It has been a great first day at the home show here are the recipes

Chinese Crisp Roasted Pork


1 x 1kg piece fresh belly pork, boned but not skinned

2 cloves garlic, finely chopped

1 tablespoon light soy sauce

3 teaspoons salt

½ teaspoon five-spice powder



Score pork skin at 1cm intervals, using a very sharp knife and cutting right through the skin.  Blanch meat in a large sauce pan of boiling water for 2 minutes, then lift out, rinse under cold water and dry well with kitchen paper.  Combine garlic and soy sauce and rub all over meat side of pork.  Combine salt and five-spice powder and rub all over skin.  Refrigerate uncovered, skin-side up, for at least 2 hours or overnight.


Preheat oven to 230°C and line a baking dish with foil.  Position a rack in baking dish and settle pork on rack, skin-side up.  Bake for 20 minutes, then reduce oven temperature to 200°C and bake for 40 minutes or until skin crackles and crisps.


Cool a little before cutting into slices and then into thick fingers.  Serve hot with steamed rice and Asian greens or at room temperature as an entrée with a dish of hoi sin sauce for dipping, or use in a stir-fry.




There are as many recipes for this as there are spellings for it throughout Scandinavia – this one happens to be from a Danish friend. It is a fantastic alternative to smoked salmon with a fresh and subtle flavour.

Serves 10


1 whole side fresh salmon

2 heaped tablespoons sea salt

2 rounded tablespoons granulated sugar

2 teaspoons crushed black pepper

2 tablespoons spirit alcohol ( I use vodka, but be creative)

2 rounded tablespoons fresh dill


  1. Mix together salt, sugar, pepper, alcohol and dill.
  2. Spread the mixture over the salmon.
  3. wrap with gladwrap and then tin foil.
  4. Weigh down with a couple of tins and refrigerate, turning daily, for up to 5 days. You’ll notice a liquid seep out of the fish, don’t worry that is just the water coming out and can be discarded each day.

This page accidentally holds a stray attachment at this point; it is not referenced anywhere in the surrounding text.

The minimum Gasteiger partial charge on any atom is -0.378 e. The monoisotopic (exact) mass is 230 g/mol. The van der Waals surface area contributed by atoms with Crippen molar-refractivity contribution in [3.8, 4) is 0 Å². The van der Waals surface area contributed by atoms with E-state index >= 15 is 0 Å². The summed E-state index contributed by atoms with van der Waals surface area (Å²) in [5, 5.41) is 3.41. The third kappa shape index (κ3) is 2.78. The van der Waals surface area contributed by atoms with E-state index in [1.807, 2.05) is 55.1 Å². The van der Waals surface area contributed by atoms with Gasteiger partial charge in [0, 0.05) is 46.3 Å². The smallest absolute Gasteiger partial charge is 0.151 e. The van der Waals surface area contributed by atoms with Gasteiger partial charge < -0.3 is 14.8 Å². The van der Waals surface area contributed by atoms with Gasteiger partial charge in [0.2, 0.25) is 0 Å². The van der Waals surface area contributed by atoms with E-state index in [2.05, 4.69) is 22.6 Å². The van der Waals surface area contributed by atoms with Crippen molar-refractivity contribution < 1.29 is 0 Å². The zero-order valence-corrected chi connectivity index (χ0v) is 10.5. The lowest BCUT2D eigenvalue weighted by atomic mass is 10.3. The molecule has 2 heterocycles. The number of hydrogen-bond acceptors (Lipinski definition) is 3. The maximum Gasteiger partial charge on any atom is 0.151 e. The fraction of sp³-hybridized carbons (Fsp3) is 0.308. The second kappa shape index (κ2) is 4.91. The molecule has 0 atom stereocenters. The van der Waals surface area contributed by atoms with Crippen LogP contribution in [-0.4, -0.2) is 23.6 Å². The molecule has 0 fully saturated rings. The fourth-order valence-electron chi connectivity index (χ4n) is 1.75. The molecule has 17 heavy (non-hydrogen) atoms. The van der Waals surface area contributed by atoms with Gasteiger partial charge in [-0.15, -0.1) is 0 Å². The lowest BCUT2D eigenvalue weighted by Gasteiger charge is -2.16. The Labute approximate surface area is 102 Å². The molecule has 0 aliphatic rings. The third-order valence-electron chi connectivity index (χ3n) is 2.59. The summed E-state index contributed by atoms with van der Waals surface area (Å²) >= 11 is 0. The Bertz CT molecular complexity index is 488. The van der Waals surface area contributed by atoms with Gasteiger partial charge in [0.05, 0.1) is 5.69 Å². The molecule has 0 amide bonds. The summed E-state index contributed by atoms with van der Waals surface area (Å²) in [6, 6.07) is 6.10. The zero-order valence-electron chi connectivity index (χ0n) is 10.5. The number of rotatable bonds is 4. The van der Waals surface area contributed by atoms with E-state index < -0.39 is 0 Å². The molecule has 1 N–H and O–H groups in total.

5. Serve as a canapé, starter or for the truly enlightened with scrambled eggs on Mothering Sunday.



Truffled Poached Chicken


The unbelievable aromas when this dish is cooking are to die for! If you’re selling your house, forget fresh roasted coffee and baking bread – the smell when this is cooking will have them queuing out of the door! Truffles can be very expensive but will transform an everyday dish into something truly extraordinary. You only live once after all!


1.35kg free range chicken

2 medium carrots, peeled

2 sticks celery, sliced

1 onion, skin on but topped and tailed

4 medium leeks, washed and cut into 2.5cm slices

115g unsalted butter

bouquet garni of parsley stalks, 8 black peppercorns and a sprig of thyme, tied in muslin

2.25 litres chicken stock or water

1 black truffle (about 50g)

salt and pepper


  1. Gently scrub the truffle, peel it (reserving the trimmings) and slice very thinly.
  2. Slip the truffle slices under the skin of the chicken evenly on both sides, ensuring some slices are also under the leg skin.